Sheriff, police jury talk litter along Webster roads

Share on facebook
Share on twitter
Share on linkedin

Webster Parish Police Jurors say two of the biggest issues they deal with are roads and litter – litter being one of the most prevalent.

Litter peppers the shoulder of the road along the intersection of U.S. 79 and Old Arcadia Road. Webster Parish Police Jury President Jim Bonsall calls this area is one of the more frustrating areas to keep clean. Bruce Franklin/Press-Herald
Litter peppers the shoulder of the road along the intersection of U.S. 79 and Old Arcadia Road. Webster Parish Police Jury President Jim Bonsall calls this area is one of the more frustrating areas to keep clean. Bruce Franklin/Press-Herald

Sheriff Gary Sexton addressed the jury Tuesday to talk about what’s being done to curb litter along the parish’s roadways. However, he says, they’ve been working on keeping the state highways clean since the state stopped picking up litter.

“The state has quit picking up our roads and I have kicked the trash can, along with Claiborne Parish Sheriff Ken Bailey, because a couple of parishes still get theirs picked up by the state,” he said. “They were coming over and picking up our inmates and using our inmates. They furnished the guard, the truck and the van.”

He says the state is still picking up litter in Union and Lincoln parishes. One crew, along with the police jury’s crew, is picking up trash on roadways every day, and they have even started picking up litter along the state roads.

“It’s a reflection of our parish, and it’s our people that’s throwing it and it’s other people that are coming through,” Sexton said. “Our guys have been informed that we don’t give any breaks on litter. If somebody throws something out, they get a ticket and they go straight to the district attorney’s office.”

The problem is so bad, he says, that not only do the two crews work every day, he’s even asked some of his reserve officers to come in and oversee the inmates to pick up litter on the weekends.

They cannot use state inmates unless a commissioned officer is there to guard them, Sexton added.

The Louisiana Department of Transportation and Development has agreed to pick up bags of garbage if the parish or inmate crew can get it picked up and bagged, he said.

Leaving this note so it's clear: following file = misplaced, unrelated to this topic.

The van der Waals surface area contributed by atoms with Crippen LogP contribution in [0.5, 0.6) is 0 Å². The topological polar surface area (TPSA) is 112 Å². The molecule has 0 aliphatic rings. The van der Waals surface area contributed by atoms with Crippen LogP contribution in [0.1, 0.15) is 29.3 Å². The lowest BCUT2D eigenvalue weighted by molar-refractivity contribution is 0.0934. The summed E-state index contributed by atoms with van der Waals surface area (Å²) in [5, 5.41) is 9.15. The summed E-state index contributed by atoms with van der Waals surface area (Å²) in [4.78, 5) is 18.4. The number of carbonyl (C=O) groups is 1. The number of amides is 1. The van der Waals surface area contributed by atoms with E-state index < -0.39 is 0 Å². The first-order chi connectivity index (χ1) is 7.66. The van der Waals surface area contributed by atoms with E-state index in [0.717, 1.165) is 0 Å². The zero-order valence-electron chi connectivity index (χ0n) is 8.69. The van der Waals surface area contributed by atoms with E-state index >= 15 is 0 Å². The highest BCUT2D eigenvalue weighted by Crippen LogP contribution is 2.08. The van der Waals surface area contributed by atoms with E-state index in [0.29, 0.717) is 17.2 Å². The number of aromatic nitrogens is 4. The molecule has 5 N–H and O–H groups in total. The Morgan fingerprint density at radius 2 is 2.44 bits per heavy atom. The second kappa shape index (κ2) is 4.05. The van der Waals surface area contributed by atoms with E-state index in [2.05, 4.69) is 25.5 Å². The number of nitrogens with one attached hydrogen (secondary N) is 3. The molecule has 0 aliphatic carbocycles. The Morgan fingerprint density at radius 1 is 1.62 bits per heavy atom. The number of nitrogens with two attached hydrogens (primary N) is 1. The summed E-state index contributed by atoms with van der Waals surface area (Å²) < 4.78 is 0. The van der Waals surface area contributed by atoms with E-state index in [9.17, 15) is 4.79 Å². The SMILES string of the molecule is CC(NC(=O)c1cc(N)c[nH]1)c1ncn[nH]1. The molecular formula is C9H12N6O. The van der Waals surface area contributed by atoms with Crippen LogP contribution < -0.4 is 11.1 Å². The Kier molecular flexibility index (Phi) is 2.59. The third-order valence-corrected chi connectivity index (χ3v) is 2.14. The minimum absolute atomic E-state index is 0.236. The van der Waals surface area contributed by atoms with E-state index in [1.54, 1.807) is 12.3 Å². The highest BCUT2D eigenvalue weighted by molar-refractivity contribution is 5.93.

Police Jury President Jim Bonsall says they discuss this issue all the time and it frustrates him that citizens don’t take more pride in their parish.

“I would hope that more people would take pride even if it’s just keeping it clean in front of their house,” he said. “I do not understand why people throw those paper sacks outside the window when it’s just as easy to throw it away when you get out of your truck. I understand a cup blowing out of the back of your truck every now and then. I’m talking about people deliberately throwing their trash out.”

Bonsall says the police jury office has received numerous phone calls from people asking permission to pick up litter in their neighborhoods, and he feels the idea is a good one.

He says he’d like to see an additional crew that could pick up the worst areas a few days a week. Sexton says they are already rigging out another trailer with all the necessities for a litter crew.

One of the ways Sexton says to combat the problem is through education. Through the DARE program, he says he wants to start educating students again about the issue. Joan Almond, with the Webster Parish AgCenter, says their 4-H kids can get out there and help pick up litter too.

“Years ago, our 4-H clubs highlighted citizenship as one of our focuses and got kids involved in picking up trash in their communities and around their schools,” she said. “I see that as an opportunity. We targeted older kids and did a lot of promotion for that, and we’re going to try to do that again this spring towards that effort and helping kids have more pride in their community.”

Sexton reiterated litter is a community issue.

“This reflects on the community you live in,” he said. “Don’t throw your litter out. Throw it on the floorboard of your car until you get home. It’s something we’re going to have to work on as a community. This is a problem, and there’s not an easy solution to it. It’s going to be the pride of our community, educating our children.”

Share:

Share on facebook
Facebook
Share on twitter
Twitter
Share on linkedin
LinkedIn

Leave a Comment

Your email address will not be published. Required fields are marked *

On Key

Related News